Gottlieb, who has worked at CMS and also with the FDA, said that payment reform would have a tremendous influence on this way of thinking, to the extent that he predicts that reimbursement will be driven by objective measures in the clinic. He pointed out, though, that CMS struggles with identifying measures for outcomes or quality of care delivered, compared with gathering patient data through surveys and patient-reported outcomes. Pay-for-performance, in his view, will be influenced by information on patient experience with the healthcare setting.
And Kolodziej appreciates the change from provider-centric to more patient-centric and welcomes the move to incorporate accountability in the healthcare system with respect to patient experience and outcomes. In his vision, the impact of this changing outlook in the healthcare system will radiate out beyond reimbursement policies and influence both innovation and accountability in healthcare. He pointed out that a substantial evidence base has shown that physician assessment is not a good surrogate for a patient’s actual performance. Although the healthcare system has not yet operationalized the tools for shared decision making, he thinks this will happen soon.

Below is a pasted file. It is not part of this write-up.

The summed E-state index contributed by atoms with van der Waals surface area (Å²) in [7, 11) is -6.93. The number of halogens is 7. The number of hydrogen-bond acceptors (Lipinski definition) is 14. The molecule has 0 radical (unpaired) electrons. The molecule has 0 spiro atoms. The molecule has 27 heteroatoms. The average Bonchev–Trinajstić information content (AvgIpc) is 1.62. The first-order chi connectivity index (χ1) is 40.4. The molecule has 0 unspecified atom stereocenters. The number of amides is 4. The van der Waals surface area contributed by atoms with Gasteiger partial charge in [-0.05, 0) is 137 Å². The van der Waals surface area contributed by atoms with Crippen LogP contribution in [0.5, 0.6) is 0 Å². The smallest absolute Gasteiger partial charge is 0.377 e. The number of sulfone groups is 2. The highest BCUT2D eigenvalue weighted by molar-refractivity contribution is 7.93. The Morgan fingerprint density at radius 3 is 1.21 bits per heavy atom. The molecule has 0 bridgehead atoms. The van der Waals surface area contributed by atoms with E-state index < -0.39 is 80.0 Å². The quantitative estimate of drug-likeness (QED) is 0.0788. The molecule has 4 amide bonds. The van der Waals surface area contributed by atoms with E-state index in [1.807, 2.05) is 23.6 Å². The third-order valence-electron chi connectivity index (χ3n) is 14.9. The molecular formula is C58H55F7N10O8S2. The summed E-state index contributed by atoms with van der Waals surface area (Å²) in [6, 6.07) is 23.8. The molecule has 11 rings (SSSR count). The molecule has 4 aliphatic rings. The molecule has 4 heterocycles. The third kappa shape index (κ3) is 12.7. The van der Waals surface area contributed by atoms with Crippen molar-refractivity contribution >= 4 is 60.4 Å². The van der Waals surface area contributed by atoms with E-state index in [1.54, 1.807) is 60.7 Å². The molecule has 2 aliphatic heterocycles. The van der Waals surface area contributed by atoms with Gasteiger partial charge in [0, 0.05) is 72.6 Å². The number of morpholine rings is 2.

Feinberg argued that the healthcare culture usually disregards what the patient wants, leading Okon to echo Kolodziej’s thoughts on the need for changing the current culture. Pointing out the important role played by the oncology nurse, he suggested that the processes within a practice should converge on the patient, who should be the focus instead of the physician.
In terms of the day-to-day working of a clinic becoming patient-centered, Gottlieb thinks, the current survey tools in the clinic are far from ideal, making the developing of specific tools to capture the patient experience with treatment and treatment outcomes vital. This, he indicated, is a need to which even the FDA is actively paying attention, with the goal of potentially including PROs in drug labels, he said.
How would the patient feedback gathered by these tools influence reimbursement? According to Kiss, PROs are a healthcare quality measure that needs enrichment to be effectively quantified and connected to outcomes in order to assess technical quality, interpersonal quality, and efficiency of care delivery. Okon added that some of these measures are being tested through the patient-centered medical home model. Citing the example of the Come Home project, headed by Barbara McAneny, MD, he explained that the 7 practices participating in the project have adopted several changes, such as building a function for a nurse navigator throughout the practice and incorporating 19 measures of quality and value into the electronic medical record. “So there are a bunch of other things, but what’s really fascinating about this is, a sea change is actually being implemented right now on a real basis.”